by D. Russell Humphreys, Ph.D.
The American Scientific Affiliation (ASA) began many decades ago as an organization of scienceminded Christians interested in defending Scripture against the onslaughts of evolutionism. At first many, perhaps most of them, were young-earth creationists, such as Dr. Henry M. Morris, Jr. But the doctrinal statement of the organization was loose enough to admit theistic evolutionists and other types of long-age believers. When such people became a majority of the ASA membership, they took over and began excluding young-earthers from having influence in the organization.
In response, many young-earthers left the ASA and formed the Creation Research Society (CRS) in 1963. Learning from their ASA experience, they wrote a doctrinal statement tight enough to exclude people who do not take Genesis as “a factual presentation of simple historical truths.”
As CRS grew and prospered, the ASA continued its drift to the “left” side of the origins controversy. They are still that way today. Recently its executive director, a physicist, took it on himself to use ASA’s journal to criticize the Radioisotopes and the Age of the Earth (RATE) research initiative, of which CRS was a co-sponsor (Isaac, 2007). RATE sent a polite rebuttal, which ASA published early the next year (Vardiman et al., 2008). Isaac replied in the same issue (Isaac, 2008a).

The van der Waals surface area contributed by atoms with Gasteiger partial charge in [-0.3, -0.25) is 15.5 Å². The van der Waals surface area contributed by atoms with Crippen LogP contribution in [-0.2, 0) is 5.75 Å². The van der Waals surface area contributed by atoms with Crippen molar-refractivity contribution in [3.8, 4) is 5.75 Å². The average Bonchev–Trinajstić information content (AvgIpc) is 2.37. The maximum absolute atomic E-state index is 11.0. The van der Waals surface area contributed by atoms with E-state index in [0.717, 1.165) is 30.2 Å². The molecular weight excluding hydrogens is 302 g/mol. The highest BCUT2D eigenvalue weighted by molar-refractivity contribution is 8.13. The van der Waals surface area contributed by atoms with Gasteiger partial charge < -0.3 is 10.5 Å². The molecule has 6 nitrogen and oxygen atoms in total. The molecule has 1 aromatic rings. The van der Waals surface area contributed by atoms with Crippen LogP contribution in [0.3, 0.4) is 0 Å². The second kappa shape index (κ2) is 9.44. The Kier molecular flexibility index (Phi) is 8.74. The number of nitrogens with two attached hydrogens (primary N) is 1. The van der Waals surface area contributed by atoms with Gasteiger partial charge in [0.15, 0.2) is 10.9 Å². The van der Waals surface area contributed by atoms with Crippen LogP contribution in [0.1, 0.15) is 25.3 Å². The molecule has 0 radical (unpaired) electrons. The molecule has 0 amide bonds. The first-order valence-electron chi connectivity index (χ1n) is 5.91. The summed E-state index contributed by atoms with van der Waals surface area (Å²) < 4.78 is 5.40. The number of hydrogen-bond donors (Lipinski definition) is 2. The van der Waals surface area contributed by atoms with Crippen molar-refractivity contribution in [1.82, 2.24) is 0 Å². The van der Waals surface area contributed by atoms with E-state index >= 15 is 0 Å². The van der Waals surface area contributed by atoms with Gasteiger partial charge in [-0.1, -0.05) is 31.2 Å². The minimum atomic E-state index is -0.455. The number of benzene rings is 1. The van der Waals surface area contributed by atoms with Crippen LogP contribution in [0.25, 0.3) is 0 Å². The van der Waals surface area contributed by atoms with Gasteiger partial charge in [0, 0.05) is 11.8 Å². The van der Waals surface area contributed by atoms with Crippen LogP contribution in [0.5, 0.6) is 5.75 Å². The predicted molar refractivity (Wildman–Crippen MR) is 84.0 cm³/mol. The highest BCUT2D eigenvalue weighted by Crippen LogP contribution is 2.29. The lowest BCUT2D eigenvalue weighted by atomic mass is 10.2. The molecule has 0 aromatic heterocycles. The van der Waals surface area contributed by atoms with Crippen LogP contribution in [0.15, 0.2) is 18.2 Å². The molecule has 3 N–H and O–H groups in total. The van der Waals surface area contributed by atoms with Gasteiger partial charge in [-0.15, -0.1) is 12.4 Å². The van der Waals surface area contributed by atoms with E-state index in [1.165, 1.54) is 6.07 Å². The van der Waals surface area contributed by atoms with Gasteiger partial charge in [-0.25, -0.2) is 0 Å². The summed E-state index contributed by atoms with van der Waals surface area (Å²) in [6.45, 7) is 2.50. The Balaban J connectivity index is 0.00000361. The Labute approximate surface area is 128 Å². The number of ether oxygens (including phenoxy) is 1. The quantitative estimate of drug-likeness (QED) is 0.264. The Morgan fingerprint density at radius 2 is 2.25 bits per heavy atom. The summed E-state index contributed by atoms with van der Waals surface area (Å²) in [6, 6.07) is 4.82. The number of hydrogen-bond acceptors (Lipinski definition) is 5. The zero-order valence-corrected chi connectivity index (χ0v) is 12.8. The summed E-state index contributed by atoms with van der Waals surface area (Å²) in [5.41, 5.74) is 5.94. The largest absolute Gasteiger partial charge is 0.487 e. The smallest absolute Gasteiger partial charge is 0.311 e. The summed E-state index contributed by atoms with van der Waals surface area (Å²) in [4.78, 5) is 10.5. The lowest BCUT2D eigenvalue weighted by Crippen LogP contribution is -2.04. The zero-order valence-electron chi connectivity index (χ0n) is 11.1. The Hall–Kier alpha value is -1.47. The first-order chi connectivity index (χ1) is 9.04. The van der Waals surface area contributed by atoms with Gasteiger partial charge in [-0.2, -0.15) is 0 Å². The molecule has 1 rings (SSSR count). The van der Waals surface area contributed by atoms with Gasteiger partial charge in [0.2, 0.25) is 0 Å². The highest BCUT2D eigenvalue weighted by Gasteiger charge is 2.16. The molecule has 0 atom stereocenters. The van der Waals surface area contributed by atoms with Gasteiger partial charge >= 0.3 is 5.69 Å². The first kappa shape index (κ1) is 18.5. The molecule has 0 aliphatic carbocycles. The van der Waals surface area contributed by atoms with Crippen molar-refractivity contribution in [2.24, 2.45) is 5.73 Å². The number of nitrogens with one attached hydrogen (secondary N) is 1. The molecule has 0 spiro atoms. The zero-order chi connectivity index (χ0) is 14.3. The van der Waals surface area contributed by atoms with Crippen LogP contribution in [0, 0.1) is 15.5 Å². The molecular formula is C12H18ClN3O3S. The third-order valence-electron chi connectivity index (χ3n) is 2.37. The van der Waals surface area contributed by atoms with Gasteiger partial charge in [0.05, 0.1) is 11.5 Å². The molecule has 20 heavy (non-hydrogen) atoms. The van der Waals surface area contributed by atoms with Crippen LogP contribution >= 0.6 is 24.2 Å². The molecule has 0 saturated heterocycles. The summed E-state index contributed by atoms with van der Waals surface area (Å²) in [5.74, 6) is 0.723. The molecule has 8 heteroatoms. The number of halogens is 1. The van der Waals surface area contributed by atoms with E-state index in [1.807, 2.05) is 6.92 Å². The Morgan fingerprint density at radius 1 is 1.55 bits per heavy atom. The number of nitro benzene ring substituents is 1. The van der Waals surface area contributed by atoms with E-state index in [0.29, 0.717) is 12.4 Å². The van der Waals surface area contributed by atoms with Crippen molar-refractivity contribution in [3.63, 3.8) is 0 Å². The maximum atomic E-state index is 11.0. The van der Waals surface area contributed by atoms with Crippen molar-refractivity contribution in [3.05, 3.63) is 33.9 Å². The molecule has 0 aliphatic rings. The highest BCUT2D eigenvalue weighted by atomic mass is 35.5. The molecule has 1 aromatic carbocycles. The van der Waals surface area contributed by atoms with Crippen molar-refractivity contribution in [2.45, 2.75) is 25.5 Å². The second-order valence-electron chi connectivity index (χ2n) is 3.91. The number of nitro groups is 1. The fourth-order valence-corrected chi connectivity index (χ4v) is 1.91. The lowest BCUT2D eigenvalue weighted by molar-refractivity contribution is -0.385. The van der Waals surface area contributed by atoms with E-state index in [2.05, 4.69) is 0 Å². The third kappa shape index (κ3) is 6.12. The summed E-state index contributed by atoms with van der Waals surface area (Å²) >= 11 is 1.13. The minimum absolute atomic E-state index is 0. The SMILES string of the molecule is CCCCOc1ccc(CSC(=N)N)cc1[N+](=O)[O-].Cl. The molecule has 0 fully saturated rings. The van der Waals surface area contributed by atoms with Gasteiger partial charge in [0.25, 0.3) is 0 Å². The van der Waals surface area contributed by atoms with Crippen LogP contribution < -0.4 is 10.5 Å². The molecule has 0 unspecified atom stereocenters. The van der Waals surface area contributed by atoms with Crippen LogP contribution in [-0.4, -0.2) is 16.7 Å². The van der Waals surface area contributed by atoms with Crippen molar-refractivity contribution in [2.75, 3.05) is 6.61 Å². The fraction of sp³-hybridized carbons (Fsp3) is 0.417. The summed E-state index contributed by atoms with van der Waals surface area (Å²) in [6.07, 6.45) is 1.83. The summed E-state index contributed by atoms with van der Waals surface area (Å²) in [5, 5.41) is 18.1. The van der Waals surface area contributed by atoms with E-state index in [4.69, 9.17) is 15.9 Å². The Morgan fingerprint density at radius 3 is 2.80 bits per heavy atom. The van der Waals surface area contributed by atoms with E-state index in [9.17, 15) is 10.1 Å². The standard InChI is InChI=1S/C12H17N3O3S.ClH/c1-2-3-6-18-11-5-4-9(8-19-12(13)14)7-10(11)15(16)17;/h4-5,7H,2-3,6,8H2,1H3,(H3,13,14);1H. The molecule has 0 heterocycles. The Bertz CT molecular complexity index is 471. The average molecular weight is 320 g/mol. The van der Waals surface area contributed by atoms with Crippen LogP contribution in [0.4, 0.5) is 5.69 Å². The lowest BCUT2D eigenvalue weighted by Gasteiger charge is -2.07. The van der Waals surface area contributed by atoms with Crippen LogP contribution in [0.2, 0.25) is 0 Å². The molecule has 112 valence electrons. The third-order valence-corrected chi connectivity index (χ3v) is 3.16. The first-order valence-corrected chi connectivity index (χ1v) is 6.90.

Apparently ASA wanted to leave Isaac with the last word on the issue, because the journal’s editor refused to publish my prompt rejoinder to Isaac’s assertions about my part of the RATE research. Here is the brief letter that the ASA, for whatever reasons, decided not to allow its members to see.
Isaac’s Loophole for Helium Isn’t Big Enough
I thank ASA Executive Director Randy Isaac for again calling attention to the Radioisotopes and the Age of the Earth (RATE) research initiative (Institute for Creation Reseach, n.d.). In his latest critique, he devoted a paragraph (Isaac, 2008b) to my part of the initiative, which resulted in the 6,000 (± 2,000) year helium-leak age of radioactive zirconium silicate crystals in allegedly 1.5-billion-year-old granitic rock. The essence of his criticism was:
…. age information cannot be extracted directly from a steady-state condition since [such] values are not changing with time….
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